Tuesday, May 27, 2014
There’s no substitute for megapixels. We look at the highest-pixel-count cameras, both medium-format and full-frame models, of all time.
Megapixel count is the most talked about digital camera spec by manufacturers and users alike. Megapixels are to cameras what horsepower is to cars: a simple specification that one can compare across all models and that's easy to wrap one's mind around. It's the spec that's impossible to get away from. While there's much more to a car's performance than horsepower, there's also an old saying that there's no substitute for horsepower. There's much more to a camera's performance than megapixels, but just like horsepower, there's no substitute for megapixels.
No matter where a camera falls in a manufacturer's lineup, megapixels come into play. Get two photographers in a room talking about their gear and you're going to get the question, how many megapixels does it have? Even entry-level DSLRs are offering 16 to 24 megapixels today. Megapixels do matter, and a high pixel count does offer some decided advantages—along with a drawback.
Higher pixel count doesn't always equate with higher image quality. There are compact digital cameras available with 20 megapixels, but none can touch any APS-C camera—much less a full-frame one—in image quality because their tiny sensors can't collect nearly as much light. But within a given sensor-format category, and contemporary technology levels, higher-pixel-count sensors can deliver better image quality than lower-pixel-count sensors.
A higher-pixel-count sensor can record finer detail than a lower-pixel-count one. This means more detailed landscapes and finer texture in fur and feathers in wildlife shots.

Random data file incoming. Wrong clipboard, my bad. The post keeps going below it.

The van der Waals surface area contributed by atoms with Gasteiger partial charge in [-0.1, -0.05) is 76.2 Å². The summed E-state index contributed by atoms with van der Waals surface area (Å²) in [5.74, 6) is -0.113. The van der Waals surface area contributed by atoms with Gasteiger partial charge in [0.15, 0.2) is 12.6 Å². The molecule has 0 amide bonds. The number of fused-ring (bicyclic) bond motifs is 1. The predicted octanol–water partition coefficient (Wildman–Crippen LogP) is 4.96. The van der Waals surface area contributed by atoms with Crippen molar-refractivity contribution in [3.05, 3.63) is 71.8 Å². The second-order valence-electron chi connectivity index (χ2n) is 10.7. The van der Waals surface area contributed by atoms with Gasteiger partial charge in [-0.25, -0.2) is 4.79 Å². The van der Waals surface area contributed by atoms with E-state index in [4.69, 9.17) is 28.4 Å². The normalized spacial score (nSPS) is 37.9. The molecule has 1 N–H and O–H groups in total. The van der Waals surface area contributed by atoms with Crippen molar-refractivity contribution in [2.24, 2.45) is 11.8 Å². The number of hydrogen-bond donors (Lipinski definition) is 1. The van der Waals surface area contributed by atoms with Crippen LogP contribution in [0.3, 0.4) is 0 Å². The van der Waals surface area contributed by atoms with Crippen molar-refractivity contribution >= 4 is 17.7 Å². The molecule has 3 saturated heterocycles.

Of course, the lens plays a part in detail, too. A better lens will deliver sharper images with a given sensor than a less sharp lens. But a higher-pixel-count sensor will deliver more detail with a given lens than a lower-pixel-count sensor. If you want to get the most out of your high-megapixel camera, you'll need good lenses, but the higher-resolution camera will get more out of any lens you put on it.
Another factor in resolution is the sensor's AA (anti-aliasing) filter, or OLPF (optical low-pass filter). This minimizes the moiré and artifacts that occur when patterns in the scene conflict with the sensor's pixel grid, and are made worse by the fact that conventional Bayer-array sensors record just one primary color at each pixel site (see the "Sigma Foveon Sensors" sidebar). The AA filter slightly blurs the image at the subpixel level to minimize or eliminate these artifacts. The finer a sensor's pixel pitch (i.e., the greater the megapixel count), the less likely you are to encounter subjects that will produce moiré. A recent trend has been for manufacturers to eliminate the AA filter because eliminating that blurring filter produces sharper images. DSLRs without AA filters include Nikon's D3300, D5300 and D7100, Pentax's K-3 and K-5 IIs, and all Sigma DSLRs with Foveon sensors—all APS-C models. Nikon's D800E has an AA filter whose effect has been cancelled. Mirrorless cameras without an AA filter include Sony's full-frame a7R and Fujifilm's APS-C models with X-Trans sensors. Medium-format digital cameras don't have AA filters.
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